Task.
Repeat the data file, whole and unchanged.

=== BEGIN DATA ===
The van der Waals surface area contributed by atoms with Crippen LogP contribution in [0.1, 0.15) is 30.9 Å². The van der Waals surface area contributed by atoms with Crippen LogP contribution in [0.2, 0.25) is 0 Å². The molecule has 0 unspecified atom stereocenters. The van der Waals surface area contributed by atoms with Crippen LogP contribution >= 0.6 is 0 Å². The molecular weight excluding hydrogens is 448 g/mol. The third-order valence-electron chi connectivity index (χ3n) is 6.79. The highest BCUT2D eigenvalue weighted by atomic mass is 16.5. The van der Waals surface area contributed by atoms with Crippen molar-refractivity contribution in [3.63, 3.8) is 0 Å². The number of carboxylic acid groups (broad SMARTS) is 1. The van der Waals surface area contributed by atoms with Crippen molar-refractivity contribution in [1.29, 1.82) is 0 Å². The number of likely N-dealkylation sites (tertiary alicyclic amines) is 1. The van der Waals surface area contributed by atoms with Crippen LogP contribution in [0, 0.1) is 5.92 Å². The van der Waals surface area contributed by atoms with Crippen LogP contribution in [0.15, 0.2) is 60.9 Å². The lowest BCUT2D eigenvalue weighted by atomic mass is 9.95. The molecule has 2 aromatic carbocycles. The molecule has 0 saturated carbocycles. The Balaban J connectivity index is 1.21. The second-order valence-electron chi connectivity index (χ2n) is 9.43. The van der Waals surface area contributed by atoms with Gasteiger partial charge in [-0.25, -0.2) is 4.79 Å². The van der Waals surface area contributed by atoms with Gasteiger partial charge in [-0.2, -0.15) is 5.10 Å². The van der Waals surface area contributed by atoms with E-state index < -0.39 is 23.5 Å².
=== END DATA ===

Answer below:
The van der Waals surface area contributed by atoms with Crippen LogP contribution in [0.1, 0.15) is 30.9 Å². The van der Waals surface area contributed by atoms with Crippen LogP contribution in [0.2, 0.25) is 0 Å². The molecule has 0 unspecified atom stereocenters. The van der Waals surface area contributed by atoms with Crippen LogP contribution >= 0.6 is 0 Å². The molecular weight excluding hydrogens is 448 g/mol. The third-order valence-electron chi connectivity index (χ3n) is 6.79. The highest BCUT2D eigenvalue weighted by atomic mass is 16.5. The van der Waals surface area contributed by atoms with Crippen molar-refractivity contribution in [3.63, 3.8) is 0 Å². The number of carboxylic acid groups (broad SMARTS) is 1. The van der Waals surface area contributed by atoms with Crippen molar-refractivity contribution in [1.29, 1.82) is 0 Å². The number of likely N-dealkylation sites (tertiary alicyclic amines) is 1. The van der Waals surface area contributed by atoms with Crippen LogP contribution in [0, 0.1) is 5.92 Å². The van der Waals surface area contributed by atoms with Crippen LogP contribution in [0.15, 0.2) is 60.9 Å². The lowest BCUT2D eigenvalue weighted by atomic mass is 9.95. The molecule has 2 aromatic carbocycles. The molecule has 0 saturated carbocycles. The Balaban J connectivity index is 1.21. The second-order valence-electron chi connectivity index (χ2n) is 9.43. The van der Waals surface area contributed by atoms with Gasteiger partial charge in [-0.25, -0.2) is 4.79 Å². The van der Waals surface area contributed by atoms with Gasteiger partial charge in [-0.2, -0.15) is 5.10 Å². The van der Waals surface area contributed by atoms with E-state index < -0.39 is 23.5 Å².